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There's a media storm surrounding Bayer Leverkusen star Kai Havertz following the revelations that Bayern Munich are looking to sign him in a €75m deal this summer.

But little is really known about the 19-year-old playmaker for fans outside of the Bundesliga, other than throw away comparisons with Arsenal midfield Mesut Özil.

Here's a closer look at some of the things which have Havertz pinned up as Germany's next big thing, as well as if being dubbed as Özil's natural successor is warranted or just a lazy attempt at hyping the teenage midfielder.

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Scoring Goals


Modern midfielders have had the pressure of scoring goals lifted off their shoulders as football's adapted over the years as the game has become a lot more technical, centred around passing and build up play.

But Havertz is a young player looking to buck that trend, showing this season that he's just as important in the final third as Bayer Leverkusen striker Kevin Volland or wingers Karim Bellarabi and Leon Bailey.

The 19-year-old is second in the club's scoring charts this season having notched 10 goals in the Bundesliga, sitting behind only Gylfi Sigurdsson and Paul Pogba as one of the top goalscoring central midfielders in Europe's top five leagues.

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Off the Ball Movement


Havertz's composure in the penalty area is certainly a huge factor in his return in front of goal, but it's the teenager's simple movement - which is somewhat revolutionary in modern football - which creates his best chances in the final third.

While a lot of players emphasise making diagonal runs or drawing defenders out of position to create their openings, Havertz get his chances by running straight through the opposition lines.

After feeding the ball into wide areas, Havertz charges through the middle of the pitch and looks to find space in between the opposition centre-backs just in time for a ball across the six-yard box for a simple tap in.

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Two Footed


He might not get the same recognition as Arjen Robben or Robin van Persie, but there's little doubt that Havertz has a wand of a left foot.

But the Germany international has also shown this season that he is just as capable with his right when he has to be, scoring an outstanding match-winning effort against Ludogorets earlier this season in the Europa League group stages.

While that strike in Bulgaria was just his second ever goal with his right foot, Havertz showed that opposition players can't take a 'show him onto his right at all costs' approach to defending the teenager.

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Killer Passes


For all of his ability in front of goal, it is no surprise that Havertz's quick rise to stardom came as a result of his ability as an out and out playmaker.

The 19-year-old has shown time and time again that he has all the attributes to succeed as a number 10, boasting very impressive vision and outstanding link-up play which is vital at the highest level of the game.

While Havertz has retained all of his playmaking qualities this season, being deployed slightly deeper under new manager Peter Bosz - or even out on the right wing - has helped him bring even more qualities to his natural position just behind the striker.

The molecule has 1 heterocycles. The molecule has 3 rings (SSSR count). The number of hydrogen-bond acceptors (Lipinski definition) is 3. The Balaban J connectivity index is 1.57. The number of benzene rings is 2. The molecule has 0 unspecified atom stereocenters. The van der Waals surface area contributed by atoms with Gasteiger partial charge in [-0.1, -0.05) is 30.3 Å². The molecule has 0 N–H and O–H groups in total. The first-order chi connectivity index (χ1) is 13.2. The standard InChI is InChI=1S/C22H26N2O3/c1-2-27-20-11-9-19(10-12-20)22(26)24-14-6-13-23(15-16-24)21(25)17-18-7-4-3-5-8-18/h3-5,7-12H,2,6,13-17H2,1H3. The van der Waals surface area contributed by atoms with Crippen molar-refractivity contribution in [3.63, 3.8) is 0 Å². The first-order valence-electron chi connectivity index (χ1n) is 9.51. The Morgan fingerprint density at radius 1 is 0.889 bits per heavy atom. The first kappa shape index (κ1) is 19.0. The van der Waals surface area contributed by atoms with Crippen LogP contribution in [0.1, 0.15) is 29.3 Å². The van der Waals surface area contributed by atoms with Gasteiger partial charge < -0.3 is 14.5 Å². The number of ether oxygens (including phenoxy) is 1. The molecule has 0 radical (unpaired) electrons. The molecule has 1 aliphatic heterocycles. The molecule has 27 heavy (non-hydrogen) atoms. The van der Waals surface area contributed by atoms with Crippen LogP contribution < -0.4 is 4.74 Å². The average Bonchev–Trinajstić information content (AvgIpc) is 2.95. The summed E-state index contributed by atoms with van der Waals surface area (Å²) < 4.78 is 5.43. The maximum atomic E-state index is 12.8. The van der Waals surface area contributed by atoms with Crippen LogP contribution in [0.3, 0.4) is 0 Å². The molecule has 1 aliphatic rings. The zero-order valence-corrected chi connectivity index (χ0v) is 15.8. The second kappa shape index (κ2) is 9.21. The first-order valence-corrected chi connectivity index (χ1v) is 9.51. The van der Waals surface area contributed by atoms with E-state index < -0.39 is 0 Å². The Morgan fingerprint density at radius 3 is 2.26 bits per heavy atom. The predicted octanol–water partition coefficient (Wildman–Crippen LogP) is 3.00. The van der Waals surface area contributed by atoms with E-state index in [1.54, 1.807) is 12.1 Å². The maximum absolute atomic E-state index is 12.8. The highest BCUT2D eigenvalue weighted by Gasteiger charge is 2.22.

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Being an aerial threat isn't what anyone really thinks about when looking back on the best playmakers ever, and while Havertz certainly isn't dominating when the ball is in the air, at 6' 1'' he gives defenders an extra problem to think about when balls are floated into the box.

Three of Havertz's 21 career goals have been scored with his head, with two coming this season and proving to be decisive in wins against Mainz and Hannover.

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Unsurprisingly, Havertz is well known for his ability to wriggle past defenders whilst in possession, a trademark among modern playmakers.

The 19-year-old has completed 41 dribbles in his 32 appearances for Bayer Leverkusen this season, something which is only bettered by Leon Bailey for Die Werkself.

Havertz boasts very impressive close control and can find his way past defenders with either foot, while his height and strength gives him an extra edge compared to other players in his position across Europe.

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The Next Mesut Özil?


He's left-footed, plays in behind the striker and is a Germany international - comparisons with Mesut Özil were always going to be inevitable, especially given how modern football fandom demands players to be dubbed 'the next (insert generic player name here)'.

But Bayer Leverkusen's wonderkid is already shaking off comparisons with the former Real Madrid star as he's quickly establishing himself as an entirely new type of player.

Technically there are similarities between the two, but Havertz brings a physical presence, an engine and an ability in front of goal which has alluded Özil throughout his career at the top.

If Havertz can ever reach the same heights as Germany's World Cup-winning playmaker is yet to be seen, but the teenager has already laid the foundations to have a long and prosperous career at the highest level of the sport.